Wheels of NASA’s Mars rover Curiosity has developed a few cracks or breaks which were observed during a routine check on March 19.
The previous check was carried out on January 27. NASA notes that the two new breaks were not observed during the check in January indicating that they developed after and were documented during the routine check on March 19. The mission’s first and second breaks in raised treads, called grousers, have developed on Curiosity’s left middle wheel and it is indicative of the continuous wear and tear that the rover is subjected to on Mars.
NASA assured that the rover and its wheels have enough lifespan still remaining for active operation on the Red Planet and while the breaks weren’t unexpected, they are an indication that the damage has started and that the left middle wheel is nearing a wheel-wear milestone.
Each of Curiosity’s six wheels is about 20 inches (50 centimeters) in diameter and 16 inches (40 centimeters) wide, milled out of solid aluminum. The wheels contact ground with a skin that’s about half as thick as a U.S. dime, except at thicker treads. The grousers are 19 zigzag-shaped treads that extend about a quarter inch (three-fourths of a centimeter) outward from the skin of each wheel. The grousers bear much of the rover’s weight and provide most of the traction and ability to traverse over uneven terrain.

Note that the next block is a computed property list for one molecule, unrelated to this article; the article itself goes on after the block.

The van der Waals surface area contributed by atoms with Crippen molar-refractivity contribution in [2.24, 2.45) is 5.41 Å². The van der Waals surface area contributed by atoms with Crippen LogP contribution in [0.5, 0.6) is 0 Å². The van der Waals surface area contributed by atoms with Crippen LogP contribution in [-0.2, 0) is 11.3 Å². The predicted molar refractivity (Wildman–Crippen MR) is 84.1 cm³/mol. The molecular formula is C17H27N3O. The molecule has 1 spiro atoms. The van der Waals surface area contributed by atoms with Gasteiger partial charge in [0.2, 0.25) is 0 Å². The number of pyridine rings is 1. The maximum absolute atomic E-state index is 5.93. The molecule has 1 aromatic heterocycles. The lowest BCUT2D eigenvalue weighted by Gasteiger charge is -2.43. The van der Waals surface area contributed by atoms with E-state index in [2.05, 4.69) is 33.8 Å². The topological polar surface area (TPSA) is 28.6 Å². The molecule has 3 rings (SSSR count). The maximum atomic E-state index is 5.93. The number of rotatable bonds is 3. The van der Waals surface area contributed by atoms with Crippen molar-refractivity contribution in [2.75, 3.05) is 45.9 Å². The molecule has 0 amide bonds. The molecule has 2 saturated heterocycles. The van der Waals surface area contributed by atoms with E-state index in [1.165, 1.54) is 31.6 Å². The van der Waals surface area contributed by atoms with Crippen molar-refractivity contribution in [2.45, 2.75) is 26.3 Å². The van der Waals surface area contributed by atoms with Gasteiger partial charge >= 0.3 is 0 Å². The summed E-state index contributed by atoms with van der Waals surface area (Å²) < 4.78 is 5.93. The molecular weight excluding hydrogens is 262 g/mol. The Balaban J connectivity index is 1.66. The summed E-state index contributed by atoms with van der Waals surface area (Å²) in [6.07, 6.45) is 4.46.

The mission team started monitoring the checking the wheels for damage after dents and holes were observed in the wheels much earlier than anticipated in 2013. Testing showed that at the point when three grousers on a wheel have broken, that wheel has reached about 60 percent of its useful life. Curiosity already has driven well over that fraction of the total distance needed for reaching the key regions of scientific interest on Mars’ Mount Sharp.
Curiosity Project Scientist Ashwin Vasavada, also at JPL, said, “This is an expected part of the life cycle of the wheels and at this point does not change our current science plans or diminish our chances of studying key transitions in mineralogy higher on Mount Sharp.”
The rover is currently examining sand dunes partway up a geological unit called the Murray formation. As part of its drive, the rover is climbing to sequentially higher and younger layers of lower Mount Sharp to investigate how the region’s ancient climate changed billions of years ago.
Clues about environmental conditions are recorded in the rock layers. During its first year on Mars, the mission succeeded at its main goal by finding that the region once offered environmental conditions favorable for microbial life, if Mars has ever hosted life. The conditions in long-lived ancient freshwater Martian lake environments included all of the key chemical elements needed for life as we know it, plus a chemical source of energy that is used by many microbes on Earth.